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D-K Classic Motorcycles


    German engineer Gottlieb Daimler is credited with building the world's first motorcycle, the wooden-framed Einspur that was first ridden by his son Paul in 1885. Daimler had no great interest in motorcycles, and shortly afterwards abandoned the project to concentrate on automobile development.


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    1960 Dayton Flamenco Dayton Flamenco 175cc villiers engine,12 volt dyno start.


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    1938 Dingwell Invalid Carriage De Luxe Dingwell Invalid Carriage Registration - FHU 191. Motorised invalid carriage. Powered by a 147cc Villiers Mk XI engine.

    Dawson Motor Worls (DMW)

    Certainly the most stylish of the smaller Brotosh makes after the Second World War, DMW incorporated many clever touches into their motorcycles, which were made at Dudley in the West Midlands. The initials stand for Dawson's Motor Works, the founder of the company being Smokey Dawson, a speedway and grass-track rider.

    Like so many Midland bike makers, most DMWs were powered by Villiers 2-stroke engines, their most notable model being the Dolomite 250 twin. Although road model production officially ended in 1966, the Wolves firm continued to make trials bikes on a limited edition basis.

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    1951 DMW M200 DMW M200 197cc,

    De Luxe

    The De Luxe motorcycle built by A.G. Healings in the 1916-1919 period is a good example of this philosophy. The De Luxe motor, built by the F.W. Spacke Machine Co., Indiana USA, was widely used in Australia in the 1916 - 1920 period, not just by Healings and the smaller "manufacturers" they supplied, but also by Hercules and others. Of course the motor was also used in a number of US makes, such as Dayton, Crawford, Eagle and De Luxe (no relation to the Healing machine).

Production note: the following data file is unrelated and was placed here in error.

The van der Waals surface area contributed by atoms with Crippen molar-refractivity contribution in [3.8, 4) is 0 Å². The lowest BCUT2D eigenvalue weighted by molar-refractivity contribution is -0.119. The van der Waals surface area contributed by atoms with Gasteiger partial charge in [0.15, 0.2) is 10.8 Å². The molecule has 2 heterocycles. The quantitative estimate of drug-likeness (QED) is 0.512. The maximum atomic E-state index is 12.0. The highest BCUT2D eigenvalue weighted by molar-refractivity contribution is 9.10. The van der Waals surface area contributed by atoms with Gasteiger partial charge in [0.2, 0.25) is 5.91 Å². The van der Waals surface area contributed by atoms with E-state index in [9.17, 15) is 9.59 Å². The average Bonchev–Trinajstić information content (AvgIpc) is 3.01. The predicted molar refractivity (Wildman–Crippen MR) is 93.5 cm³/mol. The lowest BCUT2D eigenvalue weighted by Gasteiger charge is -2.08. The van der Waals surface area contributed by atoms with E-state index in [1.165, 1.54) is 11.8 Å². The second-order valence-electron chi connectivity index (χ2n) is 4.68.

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    1916 De Luxe 1916 De Luxe c1916 single speed, direct belt drive


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    1929 Dresch MS 601, 250cc 1929 Dresch MS 601, 250cc

    DS Matlerre

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    1920 DS Malterre DS Malterre


    Factory founded 1867 by Nikolaus Dürkopp, producing motorcycles before the turn of the century. Motorcycle manufacture ceased between 1912 and 1927. Production of all motorcycles and scooters ended in 1961 as sewing machines were proving more profitable.

    In the 1920's the Dürkopp automobile factory employed over 6000 workers building a range of cars which included models from 1500cc to over 6 litres.

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    1957 Durkopp Diana, 1940cc Durkopp In 1954 Dürkopp built the Diana scooter, a relatively luxurious unit with electric start and a four-speed gearbox for its 200cc two-stroke engine. Production of this model ended in 1961.
    1961 Durkopp Diana, 200cc Durkopp Diana

    E Fontaine

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    1906 E Fontaine Havre, 350cc 1906 E Fontaine Havre, 350cc This interesting early machine was made in Le Havre, probably by a Mr. E Fontaine. The frame and engine number suggests it was built in 1906, which very well fits in with the general layout of the mechanics. Very little is known of this make: the machine is well-built and equippped with a sturdy engine with mechanically operated valves and coil ignition.